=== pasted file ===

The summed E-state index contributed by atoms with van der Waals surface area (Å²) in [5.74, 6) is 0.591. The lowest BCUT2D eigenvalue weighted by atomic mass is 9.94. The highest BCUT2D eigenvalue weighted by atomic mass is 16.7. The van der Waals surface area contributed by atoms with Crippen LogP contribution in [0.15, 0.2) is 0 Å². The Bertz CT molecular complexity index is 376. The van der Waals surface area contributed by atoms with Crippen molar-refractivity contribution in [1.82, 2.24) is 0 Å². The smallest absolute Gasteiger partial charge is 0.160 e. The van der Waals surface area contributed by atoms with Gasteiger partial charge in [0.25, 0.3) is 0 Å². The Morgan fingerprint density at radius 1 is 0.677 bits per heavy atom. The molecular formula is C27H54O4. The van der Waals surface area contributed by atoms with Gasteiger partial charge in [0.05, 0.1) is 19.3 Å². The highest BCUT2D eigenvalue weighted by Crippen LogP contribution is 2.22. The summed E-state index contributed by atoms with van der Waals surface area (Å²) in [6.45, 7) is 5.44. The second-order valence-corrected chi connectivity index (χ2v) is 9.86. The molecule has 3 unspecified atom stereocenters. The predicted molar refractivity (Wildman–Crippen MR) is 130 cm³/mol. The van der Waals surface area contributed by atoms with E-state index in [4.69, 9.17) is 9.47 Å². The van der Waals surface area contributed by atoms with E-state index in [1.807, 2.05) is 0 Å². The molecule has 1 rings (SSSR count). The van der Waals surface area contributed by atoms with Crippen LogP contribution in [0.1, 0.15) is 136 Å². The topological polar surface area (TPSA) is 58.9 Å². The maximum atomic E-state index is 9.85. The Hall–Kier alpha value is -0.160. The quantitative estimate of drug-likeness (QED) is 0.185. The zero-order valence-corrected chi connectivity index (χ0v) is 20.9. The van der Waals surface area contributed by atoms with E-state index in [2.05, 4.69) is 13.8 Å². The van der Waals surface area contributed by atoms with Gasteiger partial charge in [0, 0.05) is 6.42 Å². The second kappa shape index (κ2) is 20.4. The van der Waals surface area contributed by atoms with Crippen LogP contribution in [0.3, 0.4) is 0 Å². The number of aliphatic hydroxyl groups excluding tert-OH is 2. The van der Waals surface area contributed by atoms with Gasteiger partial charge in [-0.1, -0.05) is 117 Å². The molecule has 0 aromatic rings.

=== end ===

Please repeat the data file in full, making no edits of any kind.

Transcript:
The summed E-state index contributed by atoms with van der Waals surface area (Å²) in [5.74, 6) is 0.591. The lowest BCUT2D eigenvalue weighted by atomic mass is 9.94. The highest BCUT2D eigenvalue weighted by atomic mass is 16.7. The van der Waals surface area contributed by atoms with Crippen LogP contribution in [0.15, 0.2) is 0 Å². The Bertz CT molecular complexity index is 376. The van der Waals surface area contributed by atoms with Crippen molar-refractivity contribution in [1.82, 2.24) is 0 Å². The smallest absolute Gasteiger partial charge is 0.160 e. The van der Waals surface area contributed by atoms with Gasteiger partial charge in [0.25, 0.3) is 0 Å². The Morgan fingerprint density at radius 1 is 0.677 bits per heavy atom. The molecular formula is C27H54O4. The van der Waals surface area contributed by atoms with Gasteiger partial charge in [0.05, 0.1) is 19.3 Å². The highest BCUT2D eigenvalue weighted by Crippen LogP contribution is 2.22. The summed E-state index contributed by atoms with van der Waals surface area (Å²) in [6.45, 7) is 5.44. The second-order valence-corrected chi connectivity index (χ2v) is 9.86. The molecule has 3 unspecified atom stereocenters. The predicted molar refractivity (Wildman–Crippen MR) is 130 cm³/mol. The van der Waals surface area contributed by atoms with E-state index in [4.69, 9.17) is 9.47 Å². The van der Waals surface area contributed by atoms with E-state index in [1.807, 2.05) is 0 Å². The molecule has 1 rings (SSSR count). The van der Waals surface area contributed by atoms with Crippen LogP contribution in [0.1, 0.15) is 136 Å². The topological polar surface area (TPSA) is 58.9 Å². The maximum atomic E-state index is 9.85. The Hall–Kier alpha value is -0.160. The quantitative estimate of drug-likeness (QED) is 0.185. The zero-order valence-corrected chi connectivity index (χ0v) is 20.9. The van der Waals surface area contributed by atoms with E-state index in [2.05, 4.69) is 13.8 Å². The van der Waals surface area contributed by atoms with Gasteiger partial charge in [0, 0.05) is 6.42 Å². The second kappa shape index (κ2) is 20.4. The van der Waals surface area contributed by atoms with Crippen LogP contribution in [0.3, 0.4) is 0 Å². The number of aliphatic hydroxyl groups excluding tert-OH is 2. The van der Waals surface area contributed by atoms with Gasteiger partial charge in [-0.1, -0.05) is 117 Å². The molecule has 0 aromatic rings.